There is a vast multitude of materials with strongly differing properties. A
copper wire, for instance, can be bent easily into a new shape, whereas a
rubber band will snap back to its initial form after deformation, while the
attempt to bend a glass tube ends with fracture of the tube. The strongly
differing properties are reflected in the application of engineering materials –
you would neither want to build cars of glass nor rubber bridges. The multitude
of materials enables the engineer to select the best-suited one for any
Rheology involves the study of the deformation and flow of matter. The goal is to
establish relationships between stress and deformation for (non-Newtonian) materials
where neither Newton's law nor Hooke's law suffice to explain their mechanical
behaviour. Many materials exhibit a non-Newtonian behaviour and the area is
relevant in many fields of study from industrial to technological applications such as
concrete technology, geology, polymers and composites, plastics processing, paint
flow, hemorheology, cosmetics, adhesives, etc ......
It is now three years since Elsevier Science published the first book of Failure Analysis Case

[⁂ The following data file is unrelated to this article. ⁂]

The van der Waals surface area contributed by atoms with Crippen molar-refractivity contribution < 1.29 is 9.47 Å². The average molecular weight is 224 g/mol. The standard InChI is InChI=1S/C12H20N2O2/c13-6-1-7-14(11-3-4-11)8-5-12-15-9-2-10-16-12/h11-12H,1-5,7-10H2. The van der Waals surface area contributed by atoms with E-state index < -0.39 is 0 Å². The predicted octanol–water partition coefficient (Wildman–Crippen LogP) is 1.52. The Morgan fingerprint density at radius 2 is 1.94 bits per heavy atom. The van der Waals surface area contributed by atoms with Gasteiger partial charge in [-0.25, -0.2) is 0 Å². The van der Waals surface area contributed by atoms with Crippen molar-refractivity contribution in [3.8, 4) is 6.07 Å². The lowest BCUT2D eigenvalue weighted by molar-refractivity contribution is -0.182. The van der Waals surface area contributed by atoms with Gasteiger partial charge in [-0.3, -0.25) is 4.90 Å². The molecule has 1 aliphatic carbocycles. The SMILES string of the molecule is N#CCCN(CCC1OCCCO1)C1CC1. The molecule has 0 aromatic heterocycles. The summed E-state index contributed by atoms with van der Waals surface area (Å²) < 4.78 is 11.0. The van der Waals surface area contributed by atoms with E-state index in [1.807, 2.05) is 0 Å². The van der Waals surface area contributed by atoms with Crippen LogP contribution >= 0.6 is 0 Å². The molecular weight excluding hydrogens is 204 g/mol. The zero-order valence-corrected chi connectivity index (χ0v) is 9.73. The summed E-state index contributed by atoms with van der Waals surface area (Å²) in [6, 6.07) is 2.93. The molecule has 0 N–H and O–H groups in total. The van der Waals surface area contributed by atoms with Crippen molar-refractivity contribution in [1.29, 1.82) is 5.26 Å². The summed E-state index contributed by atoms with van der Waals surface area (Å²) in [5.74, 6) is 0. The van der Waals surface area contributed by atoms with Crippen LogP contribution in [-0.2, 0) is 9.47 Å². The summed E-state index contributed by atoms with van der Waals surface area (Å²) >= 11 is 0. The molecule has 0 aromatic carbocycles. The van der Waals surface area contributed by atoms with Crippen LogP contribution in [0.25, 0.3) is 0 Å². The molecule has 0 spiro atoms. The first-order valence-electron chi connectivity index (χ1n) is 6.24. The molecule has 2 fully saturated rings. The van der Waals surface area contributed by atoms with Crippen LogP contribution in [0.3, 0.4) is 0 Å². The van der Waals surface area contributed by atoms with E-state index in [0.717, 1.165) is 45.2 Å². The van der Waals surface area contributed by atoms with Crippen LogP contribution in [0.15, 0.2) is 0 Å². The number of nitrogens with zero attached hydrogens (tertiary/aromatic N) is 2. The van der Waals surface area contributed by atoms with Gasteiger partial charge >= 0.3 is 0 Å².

Studies selected fiom volumes 1,2 and 3 of the journal Engineering Failure Analysis. The book
has proved to be a sought-after and widely used source of reference material to help people avoid
or analyse engineering failures, design and manufacture for greater safety and economy, and
assess operating, maintenance and fitness-for-purpose procedures.
This study gives an overview of the most recent literature on the subject. There seem to be
more than a thousand publications. However there are only few field data, especially from
studies on soil-water and soil-plant transfer and on the long-term behaviour of conta-
minants in soils.
Unfortunately there are very little publications in English from some EU-countries. The study
gives an overview of the conclusions of various national working groups and makes
suggestions on how to direct future research activities. ...